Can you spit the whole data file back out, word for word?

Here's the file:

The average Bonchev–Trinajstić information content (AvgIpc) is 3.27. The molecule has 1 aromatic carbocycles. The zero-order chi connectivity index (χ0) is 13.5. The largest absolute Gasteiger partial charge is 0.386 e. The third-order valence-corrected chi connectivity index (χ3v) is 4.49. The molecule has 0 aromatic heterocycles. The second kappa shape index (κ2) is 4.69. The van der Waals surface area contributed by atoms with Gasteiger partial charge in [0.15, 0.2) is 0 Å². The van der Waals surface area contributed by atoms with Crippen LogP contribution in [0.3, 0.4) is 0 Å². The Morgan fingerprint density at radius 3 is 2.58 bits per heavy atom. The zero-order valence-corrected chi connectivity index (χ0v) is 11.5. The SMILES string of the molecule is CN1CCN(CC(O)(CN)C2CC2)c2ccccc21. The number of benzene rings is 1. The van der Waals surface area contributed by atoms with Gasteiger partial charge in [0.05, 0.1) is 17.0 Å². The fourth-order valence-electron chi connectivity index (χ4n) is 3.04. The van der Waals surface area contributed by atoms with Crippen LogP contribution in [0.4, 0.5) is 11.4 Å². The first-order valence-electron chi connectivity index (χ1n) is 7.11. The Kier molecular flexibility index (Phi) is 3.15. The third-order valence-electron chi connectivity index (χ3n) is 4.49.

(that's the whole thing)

The average Bonchev–Trinajstić information content (AvgIpc) is 3.27. The molecule has 1 aromatic carbocycles. The zero-order chi connectivity index (χ0) is 13.5. The largest absolute Gasteiger partial charge is 0.386 e. The third-order valence-corrected chi connectivity index (χ3v) is 4.49. The molecule has 0 aromatic heterocycles. The second kappa shape index (κ2) is 4.69. The van der Waals surface area contributed by atoms with Gasteiger partial charge in [0.15, 0.2) is 0 Å². The van der Waals surface area contributed by atoms with Crippen LogP contribution in [0.3, 0.4) is 0 Å². The Morgan fingerprint density at radius 3 is 2.58 bits per heavy atom. The zero-order valence-corrected chi connectivity index (χ0v) is 11.5. The SMILES string of the molecule is CN1CCN(CC(O)(CN)C2CC2)c2ccccc21. The number of benzene rings is 1. The van der Waals surface area contributed by atoms with Gasteiger partial charge in [0.05, 0.1) is 17.0 Å². The fourth-order valence-electron chi connectivity index (χ4n) is 3.04. The van der Waals surface area contributed by atoms with Crippen LogP contribution in [0.4, 0.5) is 11.4 Å². The first-order valence-electron chi connectivity index (χ1n) is 7.11. The Kier molecular flexibility index (Phi) is 3.15. The third-order valence-electron chi connectivity index (χ3n) is 4.49.